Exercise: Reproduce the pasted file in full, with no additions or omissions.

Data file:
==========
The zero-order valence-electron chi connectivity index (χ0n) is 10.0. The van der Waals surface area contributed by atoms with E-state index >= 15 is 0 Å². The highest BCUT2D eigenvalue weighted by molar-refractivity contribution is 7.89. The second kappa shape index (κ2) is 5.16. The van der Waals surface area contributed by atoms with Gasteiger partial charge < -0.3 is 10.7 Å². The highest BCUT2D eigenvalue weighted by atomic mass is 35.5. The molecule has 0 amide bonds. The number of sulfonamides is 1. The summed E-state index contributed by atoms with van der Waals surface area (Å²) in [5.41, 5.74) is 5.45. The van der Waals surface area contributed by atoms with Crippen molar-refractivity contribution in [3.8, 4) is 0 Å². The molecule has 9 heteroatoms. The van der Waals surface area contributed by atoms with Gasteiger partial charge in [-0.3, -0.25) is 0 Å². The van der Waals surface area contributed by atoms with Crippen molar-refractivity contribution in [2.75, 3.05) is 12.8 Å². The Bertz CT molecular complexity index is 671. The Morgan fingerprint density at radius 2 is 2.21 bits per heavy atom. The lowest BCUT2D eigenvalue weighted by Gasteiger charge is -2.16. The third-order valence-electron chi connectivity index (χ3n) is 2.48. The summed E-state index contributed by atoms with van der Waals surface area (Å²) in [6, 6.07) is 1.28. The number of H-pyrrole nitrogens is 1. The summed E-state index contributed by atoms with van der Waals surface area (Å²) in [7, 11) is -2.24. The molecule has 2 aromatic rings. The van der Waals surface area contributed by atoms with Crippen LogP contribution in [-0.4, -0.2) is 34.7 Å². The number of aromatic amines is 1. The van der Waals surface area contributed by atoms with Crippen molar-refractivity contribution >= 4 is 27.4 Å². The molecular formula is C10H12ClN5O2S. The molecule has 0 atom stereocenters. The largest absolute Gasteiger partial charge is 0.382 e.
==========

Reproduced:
The zero-order valence-electron chi connectivity index (χ0n) is 10.0. The van der Waals surface area contributed by atoms with E-state index >= 15 is 0 Å². The highest BCUT2D eigenvalue weighted by molar-refractivity contribution is 7.89. The second kappa shape index (κ2) is 5.16. The van der Waals surface area contributed by atoms with Gasteiger partial charge < -0.3 is 10.7 Å². The highest BCUT2D eigenvalue weighted by atomic mass is 35.5. The molecule has 0 amide bonds. The number of sulfonamides is 1. The summed E-state index contributed by atoms with van der Waals surface area (Å²) in [5.41, 5.74) is 5.45. The van der Waals surface area contributed by atoms with Crippen molar-refractivity contribution in [3.8, 4) is 0 Å². The molecule has 9 heteroatoms. The van der Waals surface area contributed by atoms with Gasteiger partial charge in [-0.3, -0.25) is 0 Å². The van der Waals surface area contributed by atoms with Crippen molar-refractivity contribution in [2.75, 3.05) is 12.8 Å². The Bertz CT molecular complexity index is 671. The Morgan fingerprint density at radius 2 is 2.21 bits per heavy atom. The lowest BCUT2D eigenvalue weighted by Gasteiger charge is -2.16. The third-order valence-electron chi connectivity index (χ3n) is 2.48. The summed E-state index contributed by atoms with van der Waals surface area (Å²) in [6, 6.07) is 1.28. The number of H-pyrrole nitrogens is 1. The summed E-state index contributed by atoms with van der Waals surface area (Å²) in [7, 11) is -2.24. The molecule has 2 aromatic rings. The van der Waals surface area contributed by atoms with Crippen LogP contribution in [-0.4, -0.2) is 34.7 Å². The number of aromatic amines is 1. The van der Waals surface area contributed by atoms with Crippen molar-refractivity contribution >= 4 is 27.4 Å². The molecular formula is C10H12ClN5O2S. The molecule has 0 atom stereocenters. The largest absolute Gasteiger partial charge is 0.382 e.